Held on the 21st and 22nd of each month, this market offers a variety of items, including antiques, clothing, and crafts. It’s a great place to find unique souvenirs.
Kema Sakuranomiya Park Flea Market:
With a lovely backdrop of cherry blossoms in spring, this market is perfect for picking up secondhand items, local snacks, and handmade crafts.
Nakanoshima Farmer’s Market:
A charming market located on Nakanoshima Island, it’s a great place to sample fresh produce, artisanal goods, and enjoy the beautiful riverside setting.
Tenjinbashisuji Shopping Street:
While not an outdoor market in the traditional sense, this is one of Japan’s longest shopping streets. It’s filled with shops, boutiques, and street food stalls, making it a great place to explore.
These markets will not only provide you with an array of goods but also give you a glimpse into Osaka’s lively street culture and culinary scene. Enjoy your market adventures in this vibrant city!
I love taking photographs of the farmers if they would let me, most Japanese people are okay with this but some of the seniors were a little shy so I didn’t take them, but a few here were okay about having their photos taken since the market is in the tourist district and I’m sure they are used to visitors always coming to visit the markets to sample and take photographs.
Apples seem to be the main offering at this market and the apples were huge Fuji like apples which I sampled and they were delicious!
Best outdoor markets in Tokyo
If you are looking for markets in Tokyo, the city is a vibrant and bustling city with a plethora of outdoor markets that cater to various tastes and interests. When you’re in this dynamic metropolis, you definitely shouldn’t miss these fantastic outdoor markets:
Tsukiji Fish Market (Toyosu Fish Market):
While the historic Tsukiji market has moved to Toyosu, it’s still a must-visit. You can find the freshest seafood here, and don’t forget to try some sushi from the local stalls.
This market, located near Ueno Station, is a lively and bustling place to explore. It’s famous for its affordable clothing, street food, and various trinkets.
Harajuku’s Takeshita Street:
While not a traditional market, Takeshita Street in Harajuku is known for its quirky boutiques, delicious crepes, and unique street fashion. It’s a great spot for people-watching.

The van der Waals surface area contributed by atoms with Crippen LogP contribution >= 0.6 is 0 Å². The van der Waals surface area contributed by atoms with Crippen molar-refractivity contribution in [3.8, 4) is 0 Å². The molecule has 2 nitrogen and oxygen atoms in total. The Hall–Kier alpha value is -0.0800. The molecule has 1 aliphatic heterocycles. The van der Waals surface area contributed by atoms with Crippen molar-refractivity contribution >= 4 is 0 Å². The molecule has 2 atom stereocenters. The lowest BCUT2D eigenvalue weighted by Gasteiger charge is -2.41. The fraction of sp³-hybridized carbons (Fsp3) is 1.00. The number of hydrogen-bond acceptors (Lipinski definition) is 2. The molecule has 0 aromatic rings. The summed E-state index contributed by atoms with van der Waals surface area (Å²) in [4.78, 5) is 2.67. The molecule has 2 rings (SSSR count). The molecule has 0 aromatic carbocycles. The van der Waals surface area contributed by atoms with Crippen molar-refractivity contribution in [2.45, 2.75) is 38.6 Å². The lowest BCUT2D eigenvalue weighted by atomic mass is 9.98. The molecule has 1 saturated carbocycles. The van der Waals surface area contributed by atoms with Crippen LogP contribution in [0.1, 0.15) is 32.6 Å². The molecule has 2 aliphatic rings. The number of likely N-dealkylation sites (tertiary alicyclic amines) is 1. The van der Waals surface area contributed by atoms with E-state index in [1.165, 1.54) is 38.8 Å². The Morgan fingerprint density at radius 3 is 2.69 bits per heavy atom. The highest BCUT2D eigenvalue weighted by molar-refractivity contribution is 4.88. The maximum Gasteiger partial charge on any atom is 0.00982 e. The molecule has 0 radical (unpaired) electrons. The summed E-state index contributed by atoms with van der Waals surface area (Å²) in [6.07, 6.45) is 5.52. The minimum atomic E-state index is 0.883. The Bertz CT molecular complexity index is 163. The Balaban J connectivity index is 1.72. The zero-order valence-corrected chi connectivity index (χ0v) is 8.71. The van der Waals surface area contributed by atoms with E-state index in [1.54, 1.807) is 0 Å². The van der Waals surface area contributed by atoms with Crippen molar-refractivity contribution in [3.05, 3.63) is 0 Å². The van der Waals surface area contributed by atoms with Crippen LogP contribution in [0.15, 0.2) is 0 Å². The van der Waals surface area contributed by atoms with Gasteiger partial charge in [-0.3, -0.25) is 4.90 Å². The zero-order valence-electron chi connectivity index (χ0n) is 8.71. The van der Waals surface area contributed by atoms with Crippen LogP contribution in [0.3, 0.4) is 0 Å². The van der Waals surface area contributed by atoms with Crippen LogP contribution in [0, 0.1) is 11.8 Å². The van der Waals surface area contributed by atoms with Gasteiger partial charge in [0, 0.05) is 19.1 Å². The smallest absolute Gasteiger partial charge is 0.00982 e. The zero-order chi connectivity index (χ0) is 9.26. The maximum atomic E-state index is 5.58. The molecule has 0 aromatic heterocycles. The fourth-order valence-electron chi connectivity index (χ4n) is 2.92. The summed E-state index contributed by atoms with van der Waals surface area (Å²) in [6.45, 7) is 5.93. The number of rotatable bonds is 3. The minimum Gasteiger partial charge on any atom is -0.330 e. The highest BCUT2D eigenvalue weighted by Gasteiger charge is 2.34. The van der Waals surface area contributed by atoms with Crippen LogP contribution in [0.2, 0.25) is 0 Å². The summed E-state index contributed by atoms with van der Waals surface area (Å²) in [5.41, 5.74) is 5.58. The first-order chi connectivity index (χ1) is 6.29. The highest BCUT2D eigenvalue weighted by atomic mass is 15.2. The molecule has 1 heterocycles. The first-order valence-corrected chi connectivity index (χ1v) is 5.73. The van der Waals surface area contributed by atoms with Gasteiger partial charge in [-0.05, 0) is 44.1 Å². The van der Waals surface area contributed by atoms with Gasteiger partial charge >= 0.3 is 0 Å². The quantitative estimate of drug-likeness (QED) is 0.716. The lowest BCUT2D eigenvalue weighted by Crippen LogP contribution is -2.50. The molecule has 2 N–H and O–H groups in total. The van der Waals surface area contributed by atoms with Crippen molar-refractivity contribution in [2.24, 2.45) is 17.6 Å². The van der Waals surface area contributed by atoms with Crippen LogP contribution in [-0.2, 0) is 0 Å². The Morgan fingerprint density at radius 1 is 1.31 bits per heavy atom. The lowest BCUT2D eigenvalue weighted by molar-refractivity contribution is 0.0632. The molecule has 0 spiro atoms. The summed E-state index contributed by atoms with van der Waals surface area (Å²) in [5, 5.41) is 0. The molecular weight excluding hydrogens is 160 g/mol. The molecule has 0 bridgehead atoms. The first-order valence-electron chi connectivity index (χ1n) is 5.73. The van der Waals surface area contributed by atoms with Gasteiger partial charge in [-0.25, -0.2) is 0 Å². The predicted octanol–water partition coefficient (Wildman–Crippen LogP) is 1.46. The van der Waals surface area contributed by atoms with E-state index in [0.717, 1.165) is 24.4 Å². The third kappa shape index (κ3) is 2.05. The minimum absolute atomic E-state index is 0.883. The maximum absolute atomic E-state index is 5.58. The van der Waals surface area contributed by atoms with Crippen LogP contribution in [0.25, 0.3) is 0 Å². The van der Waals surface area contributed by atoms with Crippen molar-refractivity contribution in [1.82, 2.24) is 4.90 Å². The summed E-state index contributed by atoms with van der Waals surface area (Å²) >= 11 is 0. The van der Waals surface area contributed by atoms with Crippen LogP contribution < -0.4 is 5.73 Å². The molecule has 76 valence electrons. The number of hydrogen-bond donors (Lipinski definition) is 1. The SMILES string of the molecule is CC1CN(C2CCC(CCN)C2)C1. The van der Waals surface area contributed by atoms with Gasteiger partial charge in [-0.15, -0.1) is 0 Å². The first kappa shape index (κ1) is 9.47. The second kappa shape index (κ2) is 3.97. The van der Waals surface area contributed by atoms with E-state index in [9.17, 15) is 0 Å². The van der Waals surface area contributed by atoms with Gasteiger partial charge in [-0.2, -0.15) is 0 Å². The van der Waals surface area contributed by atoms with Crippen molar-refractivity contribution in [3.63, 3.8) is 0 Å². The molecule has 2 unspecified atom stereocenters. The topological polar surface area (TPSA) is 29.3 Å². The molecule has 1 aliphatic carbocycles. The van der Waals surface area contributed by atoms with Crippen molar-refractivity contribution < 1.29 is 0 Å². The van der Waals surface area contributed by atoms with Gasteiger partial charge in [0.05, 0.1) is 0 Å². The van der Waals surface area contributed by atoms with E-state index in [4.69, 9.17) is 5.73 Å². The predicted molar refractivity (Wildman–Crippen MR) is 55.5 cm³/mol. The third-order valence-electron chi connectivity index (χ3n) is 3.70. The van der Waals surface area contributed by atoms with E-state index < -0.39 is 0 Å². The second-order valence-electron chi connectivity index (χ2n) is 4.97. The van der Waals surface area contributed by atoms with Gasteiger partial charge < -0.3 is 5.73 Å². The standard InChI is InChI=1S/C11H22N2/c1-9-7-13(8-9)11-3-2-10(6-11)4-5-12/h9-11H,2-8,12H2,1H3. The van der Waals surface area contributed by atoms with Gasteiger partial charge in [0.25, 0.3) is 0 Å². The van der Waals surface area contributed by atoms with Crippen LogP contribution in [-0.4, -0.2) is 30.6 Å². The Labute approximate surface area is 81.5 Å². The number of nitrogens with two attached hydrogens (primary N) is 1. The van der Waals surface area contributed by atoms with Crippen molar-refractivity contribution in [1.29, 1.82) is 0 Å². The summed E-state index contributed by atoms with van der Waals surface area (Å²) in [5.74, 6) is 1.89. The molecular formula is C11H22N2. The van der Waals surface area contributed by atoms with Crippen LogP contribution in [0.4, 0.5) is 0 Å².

Oedo Antique Market:
If you’re into vintage finds, this market is a gem. Held at different locations, it offers antiques, crafts, and collectibles from Japan’s past.
Ueno Park Flea Market:
Held on weekends, this market in Ueno Park is perfect for exploring while enjoying the park’s serene ambiance. You can find art, ceramics, and handmade items here.
Nakamise Shopping Street:
Located near Senso-ji Temple in Asakusa, this traditional shopping street is ideal for picking up souvenirs, local snacks, and Japanese trinkets.
Shimokitazawa Tengu Flea Market:
This hip neighborhood hosts a monthly flea market, offering vintage clothing, records, and a taste of Tokyo’s alternative culture.
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Conclusion to Visiting outdoor markets in Japan
Exploring the outdoor markets of Japan is a delightful and enriching experience. Each market offers a unique window into the local culture and traditions of the region. From the bustling streets of Tokyo’s Nishiki Market to the serene surroundings of Kyoto’s To-ji Temple Flea Market, and the mouthwatering street food at Osaka’s Kuromon Ichiba Market, these markets have something for everyone.
It was fun discovering what is for sale during the fall harvest season here. I loved the expressions and wonderful smiles I received when I was allowed to take some photographs of the vendors at the market. Not to mention trying out some of the seasonal offerings and other specialties of the region which is always a great way of exploring the foods of a particular region.